It has been a long and gruelling group stage at the Pinnacle Cup - Dota. Several teams are starting to crack under the pressure and round eight of play has seen several stand-in players come in. Read on to find out more.
Level UP vs. Vikin.gg
Both Vikin.gg and Level UP played this series with a stand-in player as Nikola “LeBronDota” Popovic continues to miss action for Level Up. On the Vikin.gg side, their coach and co-owner of the organisation, Daniel “ImmortalFaith” Moza, stepped into the role of player, taking the spot of Adam “Aramis” Moroz who has been a standout player for the team in the Support role. Even so, Vikin.gg were able to lean into their regular picks in game one and got an outstanding performance from their Carry Juggernaut.
Vikin.gg led for 99% of the game and Indji “Shad” Lub’s 14-0-15 performance led the way. In game two, things got a bit spicy as “ImmortalFaith” drafted himself Techies. Not a hero we see much of in any capacity, Techies has always been a bit of a meme hero. Even so, his impact was felt as the Off-lane went relatively well and made way for a strong mid-game timing to punish the Level Up Anti-Mage draft. Vikin.gg have climbed up to 5-3 and now hold their playoff destiny firmly in their hands.
Team Spirit vs. Chicken Fighters
After showing solid success with Ammar “ATF” Assaf as their Off-laner, Chicken Fighters had to play with a different stand-in against Spirit. With Petu “Peksu” Vaatainen sliding into the roster, it shifted the normal hard Support player Andreas “Xibbe” Ragnemalm over to the Off-lane and the synergy was clearly missing. It would have already been a tough series against Team Spirit but the added element of roster instability did Chicken Fighters no favours.
Team Spirit continues to impress with their versatility, pulling out two completely different strategies in this match. Despite requiring a different tempo and playstyle, Team Spirit dominated both games and appear to be playing some of the cleanest Dota of the tournament. The victory sets up Team Spirit to be the number one seed while Chicken Fighters fall into a tie for third place with Vikin.gg at 5-3.
HellRaisers vs. EXTREMUM
HellRaisers came into this match looking to secure one of the top seeds in the playoffs. Meanwhile, EXTREMUM were trying to hold on to their position in the middle of the pack and make it through to the next stage. EXTREMUM continue to play with stand-ins for their Off-lane, Maxim “Shachlo” Abramovskikh, which has made their loss of momentum somewhat expected. Game one was a competitive farming race between the EXTREMUM Sven and the HellRaisers Medusa. It culminated in one final massive team fight that went the way of HR for a 1-0 lead.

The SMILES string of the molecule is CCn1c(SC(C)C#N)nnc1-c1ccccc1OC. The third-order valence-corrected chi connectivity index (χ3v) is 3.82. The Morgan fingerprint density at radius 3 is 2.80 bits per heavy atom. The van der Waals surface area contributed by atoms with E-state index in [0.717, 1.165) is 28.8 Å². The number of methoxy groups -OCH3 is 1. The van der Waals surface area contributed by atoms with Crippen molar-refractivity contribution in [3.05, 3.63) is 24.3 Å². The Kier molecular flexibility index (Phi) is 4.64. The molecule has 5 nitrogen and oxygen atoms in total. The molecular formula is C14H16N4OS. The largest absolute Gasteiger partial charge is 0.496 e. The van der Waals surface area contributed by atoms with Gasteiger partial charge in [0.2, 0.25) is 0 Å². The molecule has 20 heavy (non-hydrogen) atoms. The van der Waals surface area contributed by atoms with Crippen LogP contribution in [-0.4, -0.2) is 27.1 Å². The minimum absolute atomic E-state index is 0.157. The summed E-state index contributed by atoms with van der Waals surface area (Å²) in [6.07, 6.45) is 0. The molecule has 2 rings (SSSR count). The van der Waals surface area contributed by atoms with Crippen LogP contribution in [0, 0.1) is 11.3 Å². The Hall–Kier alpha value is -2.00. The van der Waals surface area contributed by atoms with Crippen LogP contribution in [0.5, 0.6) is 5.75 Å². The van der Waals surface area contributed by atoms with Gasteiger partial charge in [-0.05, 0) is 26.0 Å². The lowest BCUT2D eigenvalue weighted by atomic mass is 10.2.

Game two was much more lopsided as HellRaisers heavily punished the early Broodmother pick from EXTREMUM to win the series 2-0. Roman “Resolut1on” Fominok essentially played Carry from the Off-lane, posting a combined score of 24-3-26 over the two-game series. That is a scary prospect for any team facing HellRaisers considering how dangerous Nikita “young G” Bochko and Zaur “Cooman” Shakhmurzayev have been in the Mid and Carry roles.
Team Unique vs. Hellbear Smashers
Team Unique have had a tough time finding their identity in the current hero meta. Most of their games this tournament have been a bit uncoordinated when it comes to hitting power peak timing. Hellbear Smashers, in comparison, are a team that have played in a fairly similar fashion all tournament. The issue for the Smashers is that it feels like their strategies are just too slow to deal with most of the other teams.
The series kicked off with Team Unique grabbing a draft of heroes that have all been extremely popular over the last several weeks. Leaning heavily on minus armour and physical damage, Team Unique’s strategy was clear. However, their early execution started off a bit rocky and they needed to climb back from a smaller deficit during the mid-game. Once the draft came online, Team Unique punished the much weaker scaling of the Hellbear Smashers heroes and simply out-damaged them later on in team fights. Game two would prove to be a similar storyline as the Smashers one again leaned heavily on their Carry, Marcus “Ace” Hoelgaard. Team Unique opted for a unique counter to the hero with Underlord and again were able to punish the Smashers around the 20-minute mark. From there the momentum shift was enough to carry Team Unique to a 2-0 victory.
PuckChamp vs. Brame
With both teams in desperate need of a victory to keep their playoff hopes alive, the games were bound to be wild. Game one featured a rare Anti-Mage pick that seemed to be unstoppable. Brame’s Carry, Tasos “Focus” Michailidis controlled much of the game but also suffered a few critical errors that almost let it slip away. PuckChamp had an opportunity to win this one more than once but also overextended themselves to give game one back to Brame.
In game two, it was PuckChamp grabbing the Anti-Mage while Brame opted for a much more high-tempo Gyrocopter and Wisp combo. Brame’s pace worked well early on but a Herculean effort from PuckChamp’s Lina, who went 22-5-13, bought enough time for Anti-Mage to scale and take over the game. Game three turned out to be the wildest of the match as neither team were able to build much of a lead. The net worth advantage never got above 10,000 for the first 45 minutes of play. However, facing a Divine Rapier toting Phantom Assassin, PuckChamp were finally able to surge ahead with a conclusive team fight to take the game and the series.
Watch the Pinnacle Cup - Dota here.